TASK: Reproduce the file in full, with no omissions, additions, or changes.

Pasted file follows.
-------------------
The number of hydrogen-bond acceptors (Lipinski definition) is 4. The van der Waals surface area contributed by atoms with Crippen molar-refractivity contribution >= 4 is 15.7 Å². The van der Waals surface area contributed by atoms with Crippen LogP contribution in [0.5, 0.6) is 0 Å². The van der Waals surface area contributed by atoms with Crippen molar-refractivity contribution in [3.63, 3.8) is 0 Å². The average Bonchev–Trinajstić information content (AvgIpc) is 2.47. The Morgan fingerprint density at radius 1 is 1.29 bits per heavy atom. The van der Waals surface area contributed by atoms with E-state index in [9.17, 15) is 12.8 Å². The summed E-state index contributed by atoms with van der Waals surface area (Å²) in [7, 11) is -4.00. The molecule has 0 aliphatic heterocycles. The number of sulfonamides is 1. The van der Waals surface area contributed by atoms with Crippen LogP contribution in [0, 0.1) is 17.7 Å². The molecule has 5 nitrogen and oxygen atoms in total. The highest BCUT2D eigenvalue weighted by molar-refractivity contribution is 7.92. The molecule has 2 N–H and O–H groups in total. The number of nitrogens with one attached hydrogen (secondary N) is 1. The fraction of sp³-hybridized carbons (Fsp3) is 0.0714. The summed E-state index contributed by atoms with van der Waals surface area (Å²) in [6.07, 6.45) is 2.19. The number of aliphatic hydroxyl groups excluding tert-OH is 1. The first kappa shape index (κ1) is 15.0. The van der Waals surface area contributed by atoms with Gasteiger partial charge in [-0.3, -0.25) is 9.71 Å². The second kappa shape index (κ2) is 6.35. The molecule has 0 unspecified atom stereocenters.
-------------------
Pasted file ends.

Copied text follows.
The number of hydrogen-bond acceptors (Lipinski definition) is 4. The van der Waals surface area contributed by atoms with Crippen molar-refractivity contribution >= 4 is 15.7 Å². The van der Waals surface area contributed by atoms with Crippen LogP contribution in [0.5, 0.6) is 0 Å². The van der Waals surface area contributed by atoms with Crippen molar-refractivity contribution in [3.63, 3.8) is 0 Å². The average Bonchev–Trinajstić information content (AvgIpc) is 2.47. The Morgan fingerprint density at radius 1 is 1.29 bits per heavy atom. The van der Waals surface area contributed by atoms with E-state index in [9.17, 15) is 12.8 Å². The summed E-state index contributed by atoms with van der Waals surface area (Å²) in [7, 11) is -4.00. The molecule has 0 aliphatic heterocycles. The number of sulfonamides is 1. The van der Waals surface area contributed by atoms with Crippen LogP contribution in [0, 0.1) is 17.7 Å². The molecule has 5 nitrogen and oxygen atoms in total. The highest BCUT2D eigenvalue weighted by molar-refractivity contribution is 7.92. The molecule has 2 N–H and O–H groups in total. The number of nitrogens with one attached hydrogen (secondary N) is 1. The fraction of sp³-hybridized carbons (Fsp3) is 0.0714. The summed E-state index contributed by atoms with van der Waals surface area (Å²) in [6.07, 6.45) is 2.19. The number of aliphatic hydroxyl groups excluding tert-OH is 1. The first kappa shape index (κ1) is 15.0. The van der Waals surface area contributed by atoms with Gasteiger partial charge in [-0.3, -0.25) is 9.71 Å². The second kappa shape index (κ2) is 6.35. The molecule has 0 unspecified atom stereocenters.